This is probably my favourite photo of the entire trip, and it's hard to explain why. It's just one of those photos that rewards you the more you look. And I've sat and stared at it several times. We're looking at the middle of the front of the cathedral, from a slight angle. So you can see the various layers of the building, each casting a triangular shadow but letting light in between which shines through at regular angles. There are lots of angled structural supports visible within, which break up the regular lines, and they're at odds with the strong black grid of the front windows. At the bottom of the image you can see a hint of the organ pipes, of which there are almost 3,000 inside.
Arctic Cathedral AbstractArchitecture of the Arctic. The more you look here, the more you see, as the layers of this cathedral subtly reveal themselves.
The Arctic Cathedral, Tromso, Norway.
Lastly, here's a view of it with some context; hinting at the the arctic landscape which surrounds it.
And if you like the look of this building, check out the Tromsø aquarium, which looks like it's tumbling over.
The Loften Islands are surprisingly difficult to get to considering how popular they are. I get the impression most visitors fly to Oslo, then to Bodø, then hire a car in Bodø and take it on the ferry to Moskenes at the South Western tip of Lofoten. A lot of the photo tours meet at Leknes airport, which again requires a connecting flight via Oslo or Tromsø. We wanted to see Tromsø, and with an easy direct flight from nearby Luton airport, it seemed like the obvious option for us. To get between Tromsø and Lofoten, we took the express ferry from Tromsø to Harstad. This is a three-hour boat providing fantastic views of the fjords, which would be worth the money as a sightseeing trip alone. It was a great way to get to Lofoten, and by hiring a car in Harstad (at the north of the island chain) we were able to make our way down at our own pace, and see all the sights along the way. After a week, we dropped the car and flew back to Tromsø from Leknes to have a couple of days in the city.
Lofoten itself was as spectacular and beautiful as I expected, but it felt in real danger of becoming a bit of a Disney Land for photographers more than a natural spectacle and working fishing community. Everywhere we went we saw minibuses of photo tours parked up by the side of the road, or in the town car parks. It was kind of sad, and something I really didn't want to be part of. In the hour before sunset, hoards of people would turn up at the beaches by the minibus-load, to capture their version of it, none of them wandering more than 50 metres from the car park. At least they were easy to keep away from as we walked up the beach to find some space and views of our own, but it does sum up what the honey-pot locations in Lofoten are like now. Thankfully I didn't feel part of the photography crowd, as we were doing holiday stuff too, and seeing the place for ourselves - engaging with the culture, and interacting with the place rather than simply mining it for photos and moving on. But I don't know. Maybe I'm being too critical of others, or too short-sighted about myself by comparison. It was a wonderful place, but I don't think we'll go back anytime soon. As a holiday destination we really enjoyed it, but have seen it now. And as a photographer, I'm more inclined to return to less crowded locations.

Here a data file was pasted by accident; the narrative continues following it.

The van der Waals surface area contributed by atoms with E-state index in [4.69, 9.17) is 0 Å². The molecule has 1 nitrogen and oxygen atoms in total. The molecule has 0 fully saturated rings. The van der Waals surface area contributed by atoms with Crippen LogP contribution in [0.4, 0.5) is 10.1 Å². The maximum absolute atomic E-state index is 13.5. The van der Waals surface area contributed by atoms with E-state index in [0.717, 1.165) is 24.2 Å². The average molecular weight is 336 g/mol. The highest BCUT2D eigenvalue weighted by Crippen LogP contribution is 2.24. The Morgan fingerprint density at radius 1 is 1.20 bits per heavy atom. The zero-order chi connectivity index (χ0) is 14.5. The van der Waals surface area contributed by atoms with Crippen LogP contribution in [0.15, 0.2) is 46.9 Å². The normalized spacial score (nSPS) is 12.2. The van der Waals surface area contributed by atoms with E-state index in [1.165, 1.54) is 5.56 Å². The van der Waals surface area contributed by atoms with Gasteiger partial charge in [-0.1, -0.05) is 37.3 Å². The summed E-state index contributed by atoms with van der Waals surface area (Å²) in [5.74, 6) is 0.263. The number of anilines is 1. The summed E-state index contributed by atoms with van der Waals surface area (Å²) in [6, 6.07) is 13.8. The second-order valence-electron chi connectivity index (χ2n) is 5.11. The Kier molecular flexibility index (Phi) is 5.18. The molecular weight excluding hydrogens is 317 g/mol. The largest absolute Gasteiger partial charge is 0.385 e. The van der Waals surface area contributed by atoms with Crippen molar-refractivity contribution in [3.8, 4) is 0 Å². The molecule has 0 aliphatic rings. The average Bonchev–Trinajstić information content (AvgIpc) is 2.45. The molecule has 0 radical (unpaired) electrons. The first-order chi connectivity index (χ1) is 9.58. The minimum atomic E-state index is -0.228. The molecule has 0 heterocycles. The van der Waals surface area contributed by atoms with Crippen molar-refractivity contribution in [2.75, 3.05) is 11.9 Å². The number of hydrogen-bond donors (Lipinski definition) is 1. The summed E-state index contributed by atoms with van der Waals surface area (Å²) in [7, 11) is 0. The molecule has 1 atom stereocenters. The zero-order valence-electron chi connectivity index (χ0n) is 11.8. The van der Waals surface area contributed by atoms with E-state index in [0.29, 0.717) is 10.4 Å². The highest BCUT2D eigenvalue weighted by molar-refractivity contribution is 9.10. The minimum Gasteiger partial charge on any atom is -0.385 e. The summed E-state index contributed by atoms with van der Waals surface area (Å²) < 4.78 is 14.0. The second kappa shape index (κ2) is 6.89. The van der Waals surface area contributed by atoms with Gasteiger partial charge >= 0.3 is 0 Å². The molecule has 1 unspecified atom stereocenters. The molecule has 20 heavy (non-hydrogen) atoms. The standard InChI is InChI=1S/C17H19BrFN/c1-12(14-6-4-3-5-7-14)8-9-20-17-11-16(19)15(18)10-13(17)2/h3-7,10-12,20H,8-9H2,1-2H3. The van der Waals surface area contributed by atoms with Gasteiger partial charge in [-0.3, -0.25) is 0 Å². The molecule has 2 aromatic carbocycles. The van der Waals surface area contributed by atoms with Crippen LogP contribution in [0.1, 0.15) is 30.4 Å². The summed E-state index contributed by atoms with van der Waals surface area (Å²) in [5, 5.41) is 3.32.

I wouldn't say I'm over the moon with the photos I took in Lofoten, but I guess I was never going to be. What are the odds I'd find something that millions of other visitors missed, or that we'd even have better weather/light than other photographers. But I think they're a nice set, that give a flavour of what the Lofoten Islands are about. Apart from the Hamnøy classic, I resisted taking any other shots I'd seen before, and I can say with a clean conscience that all the other photos, including the Arctic Cathedral were original compositions that caught my eye at the time. That's important to me because I think it's slightly futile to try and take the best version of other people's photos, but I am the best at being me, and if I can take photos following my own instincts and preferences then I can at least end up with an authentic gallery of photos, which express my feelings and the way I see the world.
Post by George Wheelhouse, 2020.